The attack is bound to prove embarrassing for New Delhi, which only Thursday was denounced along with Pakistan by the five permanent members of the U.N. Security Council for unilaterally declaring themselves nuclear weapons states. India has argued that its decision was an effort to break what it sees as a damaging monopoly on nuclear weaponry held by the United States, China, Russia, Britain and France. Pakistan acted in response to its rival, India.

US learned of attack
A source with access to senior U.S. Defense Department officials in information systems says the Defense Intelligence Agency was aware of the hack as early as Thursday. The source also said the National Security Agency monitored the hack in real time.

This source says says the hackers apparently exploited a known security weakness in the Sendmail program, the software that routes e-mail from one computer to another. The source says that the Indians had known about the security hole but simply never bothered to fix it.

That information confirms Milw0rm's own claim as to how they accessed the Bhabha computers.

"They had certain things secured to the bone, and yet other things were completely obsolete," Milw0rm member Savec0re told Wired News.

According to a report on AntiOnline, a Web site that chronicles infamous computer intrusions, Milw0rm members are continuing their attacks on government computers inside India, though these attacks are on unclassified systems, according to the AntiOnline Web site.

The three Milw0rm members who carried out the attack claim to be teen-agers, located in England, New Zealand and Holland, according to profiles located on the AntiOnline site. The group hasn't spoken by phone to anyone, preferring to conduct its interviews via the real time Internet chatting system known as Internet Relay Chat where it is easy to hide one's identity and place of origin.

WASHINGTON, June 5 - India's most sensitive nuclear weapons research facility was breached this week by computer hackers who tapped into servers to steal and erase atomic data, senior U.S. and Indian officials said Friday. The sophisticated attack on India's Bhabha Atomic Research Center in Bombay raised new alarms about the proliferation of nuclear weapons data and the security of nascent nuclear weapons programs like those in India, Pakistan and elsewhere.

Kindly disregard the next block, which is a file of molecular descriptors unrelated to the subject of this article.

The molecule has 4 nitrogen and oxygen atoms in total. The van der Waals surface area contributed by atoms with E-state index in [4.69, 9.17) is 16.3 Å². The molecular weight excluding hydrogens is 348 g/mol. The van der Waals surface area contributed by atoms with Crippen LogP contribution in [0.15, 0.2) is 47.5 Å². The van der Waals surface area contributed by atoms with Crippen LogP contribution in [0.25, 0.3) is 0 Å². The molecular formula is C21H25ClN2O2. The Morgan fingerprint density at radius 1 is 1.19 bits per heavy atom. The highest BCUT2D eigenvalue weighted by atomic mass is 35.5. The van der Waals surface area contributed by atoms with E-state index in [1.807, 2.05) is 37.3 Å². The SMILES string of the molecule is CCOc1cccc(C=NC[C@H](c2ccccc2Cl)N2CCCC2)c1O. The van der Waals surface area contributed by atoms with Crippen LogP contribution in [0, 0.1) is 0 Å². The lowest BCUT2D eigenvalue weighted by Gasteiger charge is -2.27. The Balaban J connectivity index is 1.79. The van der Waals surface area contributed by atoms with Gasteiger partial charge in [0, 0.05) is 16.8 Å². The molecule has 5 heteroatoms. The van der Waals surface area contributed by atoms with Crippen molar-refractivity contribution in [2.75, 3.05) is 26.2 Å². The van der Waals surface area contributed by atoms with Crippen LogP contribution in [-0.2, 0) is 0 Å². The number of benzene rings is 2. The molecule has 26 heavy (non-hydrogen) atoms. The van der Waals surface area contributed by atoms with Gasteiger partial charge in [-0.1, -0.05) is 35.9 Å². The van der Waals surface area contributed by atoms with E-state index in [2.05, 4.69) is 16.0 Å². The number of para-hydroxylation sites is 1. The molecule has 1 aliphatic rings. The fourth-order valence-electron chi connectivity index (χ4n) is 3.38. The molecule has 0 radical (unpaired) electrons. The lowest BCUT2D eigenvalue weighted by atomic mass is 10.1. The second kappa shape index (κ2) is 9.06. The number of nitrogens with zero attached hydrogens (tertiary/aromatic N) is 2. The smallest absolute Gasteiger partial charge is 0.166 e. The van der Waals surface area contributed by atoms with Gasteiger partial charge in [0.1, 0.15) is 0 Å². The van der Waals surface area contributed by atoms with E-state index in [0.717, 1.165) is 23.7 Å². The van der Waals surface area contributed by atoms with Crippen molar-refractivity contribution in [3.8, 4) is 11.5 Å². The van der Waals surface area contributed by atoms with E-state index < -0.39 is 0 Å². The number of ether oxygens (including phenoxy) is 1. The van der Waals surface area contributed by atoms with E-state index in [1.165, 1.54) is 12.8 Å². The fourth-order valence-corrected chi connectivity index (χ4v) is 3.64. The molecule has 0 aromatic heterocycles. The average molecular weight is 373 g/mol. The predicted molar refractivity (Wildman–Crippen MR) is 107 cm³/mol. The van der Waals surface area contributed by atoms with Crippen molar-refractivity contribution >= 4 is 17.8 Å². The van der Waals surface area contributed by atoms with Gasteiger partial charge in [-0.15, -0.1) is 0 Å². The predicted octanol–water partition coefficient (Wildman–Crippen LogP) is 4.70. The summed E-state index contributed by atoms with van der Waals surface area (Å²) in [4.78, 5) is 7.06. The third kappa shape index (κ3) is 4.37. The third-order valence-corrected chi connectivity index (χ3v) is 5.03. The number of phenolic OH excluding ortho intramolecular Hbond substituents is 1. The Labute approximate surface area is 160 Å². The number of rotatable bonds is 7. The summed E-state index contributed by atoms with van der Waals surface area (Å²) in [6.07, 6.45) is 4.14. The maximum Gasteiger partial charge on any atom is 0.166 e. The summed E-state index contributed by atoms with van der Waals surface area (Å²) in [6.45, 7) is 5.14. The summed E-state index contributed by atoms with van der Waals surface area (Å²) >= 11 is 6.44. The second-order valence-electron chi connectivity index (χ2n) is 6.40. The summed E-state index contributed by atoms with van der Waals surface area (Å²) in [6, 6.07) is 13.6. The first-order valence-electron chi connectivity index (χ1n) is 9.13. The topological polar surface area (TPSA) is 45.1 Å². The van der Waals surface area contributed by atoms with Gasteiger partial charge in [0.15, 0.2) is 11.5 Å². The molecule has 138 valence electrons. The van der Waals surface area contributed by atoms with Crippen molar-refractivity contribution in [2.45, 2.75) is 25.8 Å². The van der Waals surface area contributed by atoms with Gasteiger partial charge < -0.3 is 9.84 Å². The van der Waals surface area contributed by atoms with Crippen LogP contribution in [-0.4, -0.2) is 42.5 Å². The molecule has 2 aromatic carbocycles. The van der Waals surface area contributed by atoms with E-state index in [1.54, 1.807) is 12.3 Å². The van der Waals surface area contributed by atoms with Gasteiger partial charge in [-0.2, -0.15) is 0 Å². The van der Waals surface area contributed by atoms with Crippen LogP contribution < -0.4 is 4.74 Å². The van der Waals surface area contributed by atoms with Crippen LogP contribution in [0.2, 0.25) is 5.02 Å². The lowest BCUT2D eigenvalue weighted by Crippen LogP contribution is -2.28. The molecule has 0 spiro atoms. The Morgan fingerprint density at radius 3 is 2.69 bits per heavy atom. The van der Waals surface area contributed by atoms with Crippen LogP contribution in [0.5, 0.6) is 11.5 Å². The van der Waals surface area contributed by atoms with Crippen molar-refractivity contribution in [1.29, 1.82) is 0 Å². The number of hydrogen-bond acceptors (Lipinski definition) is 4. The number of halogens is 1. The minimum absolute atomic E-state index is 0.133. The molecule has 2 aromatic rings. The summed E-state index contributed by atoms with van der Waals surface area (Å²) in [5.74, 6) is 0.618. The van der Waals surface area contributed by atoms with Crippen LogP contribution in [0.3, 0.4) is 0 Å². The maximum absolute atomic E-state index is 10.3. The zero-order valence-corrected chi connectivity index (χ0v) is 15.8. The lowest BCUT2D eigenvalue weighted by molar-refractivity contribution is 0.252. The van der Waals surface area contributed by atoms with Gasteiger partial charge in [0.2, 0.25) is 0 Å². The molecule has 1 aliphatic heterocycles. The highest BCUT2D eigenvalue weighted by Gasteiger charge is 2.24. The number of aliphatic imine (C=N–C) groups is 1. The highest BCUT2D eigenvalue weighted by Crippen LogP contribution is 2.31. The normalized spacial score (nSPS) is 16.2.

The sprawling Bhabha research center houses several facilities, including a unit to extract the plutonium used in India's first nuclear test in 1974 and those which followed in April of this year at the Pokharan test site. Until Friday, the attack on the center had gone unacknowledged by officials in the United States or India. U.S. military officials told MSNBC that the incident, which began Monday night, may have originated from computers in Turkey. In response to the hack attack, the U.S. Army early Friday issued an advisory warning ordering Army information systems managers to monitor and/or block a series of internet provider (IP) addresses suspected of being involved in the hack.

"Turkey is the primary conduit for cyber attacks" the advisory noted.

Group did it to protest tests
Reports of the hack first appeared in Wired News, an Internet site specializing in online developments. The group suspected of being behind the attack claimed credit by e-mailing allegedly purloined data to a Wired News reporter, James Glave.

The hacker group, which calls itself "Milw0rm," also hacked a cryptic message on to a Web page along with a mushroom cloud.